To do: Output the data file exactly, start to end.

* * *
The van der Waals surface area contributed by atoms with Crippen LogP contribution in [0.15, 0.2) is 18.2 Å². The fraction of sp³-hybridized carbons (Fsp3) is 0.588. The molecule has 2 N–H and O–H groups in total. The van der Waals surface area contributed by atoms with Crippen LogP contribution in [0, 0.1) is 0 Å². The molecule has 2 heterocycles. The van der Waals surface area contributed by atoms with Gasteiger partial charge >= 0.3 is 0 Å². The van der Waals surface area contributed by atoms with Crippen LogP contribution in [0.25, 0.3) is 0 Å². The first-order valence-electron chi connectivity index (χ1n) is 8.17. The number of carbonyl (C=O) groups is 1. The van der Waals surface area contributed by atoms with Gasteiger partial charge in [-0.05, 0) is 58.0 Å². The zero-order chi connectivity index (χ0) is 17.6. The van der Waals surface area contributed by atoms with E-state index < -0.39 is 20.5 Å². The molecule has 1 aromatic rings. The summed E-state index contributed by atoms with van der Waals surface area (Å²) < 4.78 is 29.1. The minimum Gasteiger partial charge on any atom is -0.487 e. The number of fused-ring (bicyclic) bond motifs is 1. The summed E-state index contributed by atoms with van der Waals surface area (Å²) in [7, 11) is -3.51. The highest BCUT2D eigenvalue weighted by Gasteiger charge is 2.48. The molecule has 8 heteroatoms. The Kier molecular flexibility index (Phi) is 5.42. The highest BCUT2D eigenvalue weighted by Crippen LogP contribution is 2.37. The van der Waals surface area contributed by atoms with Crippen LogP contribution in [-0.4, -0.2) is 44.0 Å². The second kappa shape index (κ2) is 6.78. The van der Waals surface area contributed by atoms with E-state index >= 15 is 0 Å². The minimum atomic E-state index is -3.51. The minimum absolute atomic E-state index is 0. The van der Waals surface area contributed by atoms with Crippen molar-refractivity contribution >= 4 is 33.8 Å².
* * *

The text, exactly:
The van der Waals surface area contributed by atoms with Crippen LogP contribution in [0.15, 0.2) is 18.2 Å². The fraction of sp³-hybridized carbons (Fsp3) is 0.588. The molecule has 2 N–H and O–H groups in total. The van der Waals surface area contributed by atoms with Crippen LogP contribution in [0, 0.1) is 0 Å². The molecule has 2 heterocycles. The van der Waals surface area contributed by atoms with Gasteiger partial charge >= 0.3 is 0 Å². The van der Waals surface area contributed by atoms with Crippen LogP contribution in [0.25, 0.3) is 0 Å². The first-order valence-electron chi connectivity index (χ1n) is 8.17. The number of carbonyl (C=O) groups is 1. The van der Waals surface area contributed by atoms with Gasteiger partial charge in [-0.05, 0) is 58.0 Å². The zero-order chi connectivity index (χ0) is 17.6. The van der Waals surface area contributed by atoms with E-state index < -0.39 is 20.5 Å². The molecule has 1 aromatic rings. The summed E-state index contributed by atoms with van der Waals surface area (Å²) < 4.78 is 29.1. The minimum Gasteiger partial charge on any atom is -0.487 e. The number of fused-ring (bicyclic) bond motifs is 1. The summed E-state index contributed by atoms with van der Waals surface area (Å²) in [7, 11) is -3.51. The highest BCUT2D eigenvalue weighted by Gasteiger charge is 2.48. The molecule has 8 heteroatoms. The Kier molecular flexibility index (Phi) is 5.42. The highest BCUT2D eigenvalue weighted by Crippen LogP contribution is 2.37. The van der Waals surface area contributed by atoms with Crippen LogP contribution in [-0.4, -0.2) is 44.0 Å². The second kappa shape index (κ2) is 6.78. The van der Waals surface area contributed by atoms with E-state index >= 15 is 0 Å². The minimum atomic E-state index is -3.51. The minimum absolute atomic E-state index is 0. The van der Waals surface area contributed by atoms with Crippen molar-refractivity contribution >= 4 is 33.8 Å².